This reports highlights, to our best knowledge, the first reported case of ECD with disseminated LMD at the time of diagnosis but without any systemic disease. This case also represents one of the first reports describing the delivery of palliative CSI for this neoplasm. ECD is an extremely rare, non-Langerhans cell histiocytosis that classically causes symmetric osteosclerosis of the long bones of the lower extremities in over 90% of cases due to organ invasion by CD68+, CD163+, Langerin-negative xanthomatous histiocytes with surrounding fibrosis [1]. A key feature frequently aiding diagnosis is that 50%–70% of patients have BRAF V600E mutated disease [1-3]. ECD primarily presents in adults 50–60 years of age with males at mildly increased risk [1]. Prognosis is highly variable, as disease course can range from indolent to rapidly progressive and/or fatal [1]. Multi-organ involvement is common, particularly cardiovascular involvement which can be seen in roughly half of patients [1]. Potential cardiac manifestations include disease of the large blood vessels, pericardium, coronary arteries, and interatrial walls [1]. Retroperitoneal fibrosis is also commonly seen [1]. Despite the risk of multi-organ involvement, only 30%–50% of patients have any CNS involvement [1-3]. CNS involvement typically manifests as disease of the hypothalamic-pituitary-adrenal axis, meninges, or brain parenchyma [1]. While CNS involvement can be an asymptomatic radiographic finding, it can also produce symptoms depending on the affected structure that can range from diabetes insipidus to focal deficits from cranial nerve, spinal cord, or brain injury [1]. MRI is the most reliable way to identify CNS disease [1]. CNS disease is a prognostic factor of unclear importance, as it has been significantly associated with inferior survival in some [3], but not all, retrospective series [1]. ECD limited to the nervous system has been described, but is incredibly rare [1]. Isolated adult and pediatric reports have documented single site ECD confined to peripheral nerves [9], cranial nerves [10], and the brain [6,7]. One case report documented a patient presenting with multiple brain lesions before eventually developing other lesions including bony disease [8]. However, our report may be the first to document ECD with disseminated LMD at presentation but without any systemic involvement. In this context, our CNS-limited, BRAF wild type case proved especially difficult to diagnose due to this unusual presentation.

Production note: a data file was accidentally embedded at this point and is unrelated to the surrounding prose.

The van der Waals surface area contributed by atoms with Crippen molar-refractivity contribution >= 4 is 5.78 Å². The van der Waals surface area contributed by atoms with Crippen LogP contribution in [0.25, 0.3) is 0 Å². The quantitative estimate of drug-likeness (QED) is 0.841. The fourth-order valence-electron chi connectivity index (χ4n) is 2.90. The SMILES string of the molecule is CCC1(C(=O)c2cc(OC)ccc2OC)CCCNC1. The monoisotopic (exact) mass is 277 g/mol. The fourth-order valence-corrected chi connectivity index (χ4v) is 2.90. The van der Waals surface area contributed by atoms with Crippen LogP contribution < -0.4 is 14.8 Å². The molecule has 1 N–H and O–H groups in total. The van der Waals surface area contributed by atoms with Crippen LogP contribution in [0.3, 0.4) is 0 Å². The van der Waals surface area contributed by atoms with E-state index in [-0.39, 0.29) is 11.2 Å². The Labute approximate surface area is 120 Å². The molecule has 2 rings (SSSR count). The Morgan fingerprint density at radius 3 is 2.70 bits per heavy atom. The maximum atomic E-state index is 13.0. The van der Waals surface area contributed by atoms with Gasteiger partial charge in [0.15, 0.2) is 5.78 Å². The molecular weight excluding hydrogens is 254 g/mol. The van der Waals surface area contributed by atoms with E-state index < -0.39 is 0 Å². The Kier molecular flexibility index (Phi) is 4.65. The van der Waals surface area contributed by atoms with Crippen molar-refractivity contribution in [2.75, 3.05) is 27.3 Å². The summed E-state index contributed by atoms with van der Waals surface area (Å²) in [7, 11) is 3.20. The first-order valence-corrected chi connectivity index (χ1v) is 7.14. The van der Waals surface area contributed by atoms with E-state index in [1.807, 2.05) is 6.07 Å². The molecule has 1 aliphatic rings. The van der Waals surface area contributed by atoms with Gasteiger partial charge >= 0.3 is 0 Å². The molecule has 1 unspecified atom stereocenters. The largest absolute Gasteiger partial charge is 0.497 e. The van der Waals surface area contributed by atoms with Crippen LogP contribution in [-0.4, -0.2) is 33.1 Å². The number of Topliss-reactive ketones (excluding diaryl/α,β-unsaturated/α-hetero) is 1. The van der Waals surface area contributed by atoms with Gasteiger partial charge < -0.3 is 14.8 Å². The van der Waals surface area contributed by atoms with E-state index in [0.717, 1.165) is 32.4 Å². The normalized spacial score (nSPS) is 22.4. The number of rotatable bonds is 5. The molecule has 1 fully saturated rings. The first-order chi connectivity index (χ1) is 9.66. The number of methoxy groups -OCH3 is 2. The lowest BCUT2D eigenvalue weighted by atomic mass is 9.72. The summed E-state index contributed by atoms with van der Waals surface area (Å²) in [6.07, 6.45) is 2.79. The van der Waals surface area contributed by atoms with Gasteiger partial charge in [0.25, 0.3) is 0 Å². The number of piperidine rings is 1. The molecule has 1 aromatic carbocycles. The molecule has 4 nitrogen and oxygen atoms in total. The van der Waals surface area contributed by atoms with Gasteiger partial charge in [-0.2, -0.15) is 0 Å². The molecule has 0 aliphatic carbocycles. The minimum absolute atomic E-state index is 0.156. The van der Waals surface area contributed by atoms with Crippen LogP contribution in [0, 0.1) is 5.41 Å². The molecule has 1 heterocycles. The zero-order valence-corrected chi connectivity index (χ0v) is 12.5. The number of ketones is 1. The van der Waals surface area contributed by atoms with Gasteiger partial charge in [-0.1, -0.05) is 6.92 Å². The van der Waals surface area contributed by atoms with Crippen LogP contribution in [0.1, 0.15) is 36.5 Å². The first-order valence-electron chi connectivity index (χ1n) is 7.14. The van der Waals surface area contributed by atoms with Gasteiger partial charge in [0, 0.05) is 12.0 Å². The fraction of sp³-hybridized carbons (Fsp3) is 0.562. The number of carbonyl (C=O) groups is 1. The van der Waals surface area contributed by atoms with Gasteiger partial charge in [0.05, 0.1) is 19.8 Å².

Because of its rarity (less than 1,000 cases ever reported) [11], standard of care is not well defined. Evidence guiding management is mostly limited to case series and small retrospective studies [1]. Systemic therapy, although noncurative, is the mainstay of therapy, as it appears to offer a survival benefit irrespective of CNS disease burden [1]. BRAF-targeted therapy improves outcomes in some patients with oncogenic BRAF mutations [1,12], while MEK inhibitors or chemotherapeutic agents (including cladribine) are beneficial in wild type disease [1,13,14]. The role of palliative RT is well established in the management of CNS metastases [4,5]. However, the role of palliative RT for ECD in the CNS is poorly studied, and limited to case reports and small case series [8,15-20] (Table 1). Three patients are reported to have received RT to 1,600–2,000 Gy (likely conventionally fractionated) focally directed to symptomatic sites in the brainstem and spine [16,17]. These relatively low doses provided a 66% rate of durable local control [16,17], but one patient progressed within 2 months [16]. Another patient, initially believed to have multiple meningiomas, received 50.4 Gy in 28 fractions with excellent local control but progressed elsewhere in the brain outside the treated areas within a year [8]. Four patients received palliative whole brain radiation therapy (WBRT) from 1,440 to 2,400 Gy in 8 to 12 fractions [15,16,18,19]. Six months after therapy, one patient enjoyed excellent, durable intracranial control [19], but the remaining three patients experienced symptomatic, intracranial progression 2–18 months after therapy [15,16,18].